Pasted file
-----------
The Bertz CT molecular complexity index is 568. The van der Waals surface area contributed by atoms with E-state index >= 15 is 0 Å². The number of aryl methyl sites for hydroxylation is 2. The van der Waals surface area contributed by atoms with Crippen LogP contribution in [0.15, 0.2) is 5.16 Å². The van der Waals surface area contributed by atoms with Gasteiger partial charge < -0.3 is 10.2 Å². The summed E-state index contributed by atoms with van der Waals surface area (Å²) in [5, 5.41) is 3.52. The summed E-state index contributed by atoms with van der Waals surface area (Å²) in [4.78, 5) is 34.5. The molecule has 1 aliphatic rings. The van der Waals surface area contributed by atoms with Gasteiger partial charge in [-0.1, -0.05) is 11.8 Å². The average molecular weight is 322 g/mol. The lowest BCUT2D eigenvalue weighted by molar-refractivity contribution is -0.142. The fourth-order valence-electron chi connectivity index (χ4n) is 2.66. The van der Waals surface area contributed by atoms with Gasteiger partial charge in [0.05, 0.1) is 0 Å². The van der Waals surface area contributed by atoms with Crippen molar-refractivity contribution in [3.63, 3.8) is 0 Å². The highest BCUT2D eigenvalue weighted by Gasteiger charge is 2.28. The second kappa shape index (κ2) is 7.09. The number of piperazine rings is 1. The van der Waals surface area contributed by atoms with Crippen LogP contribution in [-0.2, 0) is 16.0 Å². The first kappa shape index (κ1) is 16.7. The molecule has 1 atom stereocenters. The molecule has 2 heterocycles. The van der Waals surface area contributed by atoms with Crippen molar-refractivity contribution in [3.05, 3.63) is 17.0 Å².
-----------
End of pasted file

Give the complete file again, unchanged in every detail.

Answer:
The Bertz CT molecular complexity index is 568. The van der Waals surface area contributed by atoms with E-state index >= 15 is 0 Å². The number of aryl methyl sites for hydroxylation is 2. The van der Waals surface area contributed by atoms with Crippen LogP contribution in [0.15, 0.2) is 5.16 Å². The van der Waals surface area contributed by atoms with Gasteiger partial charge < -0.3 is 10.2 Å². The summed E-state index contributed by atoms with van der Waals surface area (Å²) in [5, 5.41) is 3.52. The summed E-state index contributed by atoms with van der Waals surface area (Å²) in [4.78, 5) is 34.5. The molecule has 1 aliphatic rings. The van der Waals surface area contributed by atoms with Gasteiger partial charge in [-0.1, -0.05) is 11.8 Å². The average molecular weight is 322 g/mol. The lowest BCUT2D eigenvalue weighted by molar-refractivity contribution is -0.142. The fourth-order valence-electron chi connectivity index (χ4n) is 2.66. The van der Waals surface area contributed by atoms with Gasteiger partial charge in [0.05, 0.1) is 0 Å². The van der Waals surface area contributed by atoms with Crippen molar-refractivity contribution in [3.63, 3.8) is 0 Å². The highest BCUT2D eigenvalue weighted by Gasteiger charge is 2.28. The second kappa shape index (κ2) is 7.09. The number of piperazine rings is 1. The van der Waals surface area contributed by atoms with Crippen LogP contribution in [-0.2, 0) is 16.0 Å². The first kappa shape index (κ1) is 16.7. The molecule has 1 atom stereocenters. The molecule has 2 heterocycles. The van der Waals surface area contributed by atoms with Crippen molar-refractivity contribution in [3.05, 3.63) is 17.0 Å².